Rai takes off the plastic gown protecting her skin. She grabs a paper towel and wipes her forehead, under her eyes and the back of her neck.

“It's really hot,” she laughed.

This room takes twice as long to clean even with two people. There’s blood spatter on a wall 10 feet away, on cords dangling from machines, under the hospital bed.

Rai said it’s not even that much compared to what she’s used to. She and Johnson have cleaned rooms with gunshot injuries to the head.

Finally, 30 minutes after they started, the room is clean.

"We saw [gun violence] just go through the roof"

Hospital officials at Metro said they saw a dramatic increase in gun violence trauma during the height of the pandemic, and there’s been no sign it’s let up since. That’s on top of all the other traumas the ER treats.

So far tonight, the ER’s seen a busload of school kids being checked out after a collision, a drunk driving accident, a toddler with a burn on their face and chest.

It's not even midnight. A medical resident tells me he’d rate the shift just 3.5 on a 10-point scale.

The tragedy is not lost on the staff. As Johnson takes a break he reflects on trauma room 14 and the life lost there.

“I feel so bad, actually,” he said. “I feel bad for the family. Probably the person had a kid. I don't know what happened there. I have no idea. So, being human, the sorrow came to me, seeing a young man lying down, and he's gone.”

Jennifer King, the codirector of the Center on Trauma and Adversity at Case Western Reserve University, said people who work in healthcare often experience second-hand trauma, which can lead to post-traumatic stress disorder or PTSD.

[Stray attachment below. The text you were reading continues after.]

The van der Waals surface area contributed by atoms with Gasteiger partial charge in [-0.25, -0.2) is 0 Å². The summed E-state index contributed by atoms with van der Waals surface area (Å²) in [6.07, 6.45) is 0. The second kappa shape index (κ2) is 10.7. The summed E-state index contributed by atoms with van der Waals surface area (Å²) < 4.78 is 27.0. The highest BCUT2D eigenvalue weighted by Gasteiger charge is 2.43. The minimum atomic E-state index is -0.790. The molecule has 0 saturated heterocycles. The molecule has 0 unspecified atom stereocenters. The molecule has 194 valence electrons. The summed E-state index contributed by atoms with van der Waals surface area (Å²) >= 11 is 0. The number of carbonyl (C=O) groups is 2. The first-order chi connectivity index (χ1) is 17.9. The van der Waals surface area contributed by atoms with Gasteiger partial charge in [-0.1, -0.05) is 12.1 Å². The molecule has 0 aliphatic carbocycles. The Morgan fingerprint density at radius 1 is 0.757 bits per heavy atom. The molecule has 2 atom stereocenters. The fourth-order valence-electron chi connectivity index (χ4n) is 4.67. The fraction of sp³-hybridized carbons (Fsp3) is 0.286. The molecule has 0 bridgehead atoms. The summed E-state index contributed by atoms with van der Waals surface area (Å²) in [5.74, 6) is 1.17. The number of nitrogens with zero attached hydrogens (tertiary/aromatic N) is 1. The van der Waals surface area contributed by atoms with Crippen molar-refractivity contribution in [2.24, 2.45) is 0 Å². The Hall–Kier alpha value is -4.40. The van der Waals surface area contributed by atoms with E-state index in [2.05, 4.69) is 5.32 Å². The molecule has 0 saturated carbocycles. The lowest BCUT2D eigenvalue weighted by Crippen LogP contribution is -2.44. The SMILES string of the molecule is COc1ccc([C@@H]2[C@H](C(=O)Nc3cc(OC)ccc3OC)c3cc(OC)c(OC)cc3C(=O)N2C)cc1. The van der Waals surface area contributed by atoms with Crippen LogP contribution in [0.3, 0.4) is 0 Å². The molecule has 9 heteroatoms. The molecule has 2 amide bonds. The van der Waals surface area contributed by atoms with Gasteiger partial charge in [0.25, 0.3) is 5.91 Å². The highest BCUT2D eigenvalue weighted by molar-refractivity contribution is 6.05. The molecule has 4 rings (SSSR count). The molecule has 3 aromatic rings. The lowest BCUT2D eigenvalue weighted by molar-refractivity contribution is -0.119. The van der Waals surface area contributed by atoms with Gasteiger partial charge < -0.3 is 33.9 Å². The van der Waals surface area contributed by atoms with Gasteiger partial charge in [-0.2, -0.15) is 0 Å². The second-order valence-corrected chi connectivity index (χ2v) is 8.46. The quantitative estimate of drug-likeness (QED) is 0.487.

She said it can be especially hard for cleaners, who may not know what happened in the room.

“So when you think about making meaning or really being able to contextualize an experience, I would imagine that that's even more challenging for the folks … who are on the scene trying to clean things up and just not having any information that could support them in finding some solace,” she said.

"The sorrow came to me, seeing a young man lying down, and he's gone," Johnson said.

MetroHealth encourages all of its ER staff to take time off and provides them with free counseling, said Marcia Emerson, an environmental services manager at the hospital.

But Johnson hasn’t taken advantage of those services in the three years he’s worked here, he said.

He isn’t disturbed by the rooms he cleans, he said. But witnessing all the gun violence has made him more careful at home. He doesn’t go out at night and won’t shop at the grocery store near work.

“I was supposed to go to a Save A Lot around Clark area," he said. "I got information that there's a shooting that went on at a store... It slows down my movement right there. I’m not going to go there, trust me.”

King said workplaces can do more to help staff process what they see, and she thinks they have an obligation to, given the high levels of burnout in healthcare. But no amount of counseling can erase the feeling that violence is around every corner.

This story is part of a series looking into the surge in gun violence in Northeast Ohio. We're talking with residents, activists, victims and policy experts to understand what's driving it, the impact it's having and possible solutions. 

If you have a story to share, email us at comments@ideastream.org.

Taylor Wizner is a health reporter with Ideastream Public Media.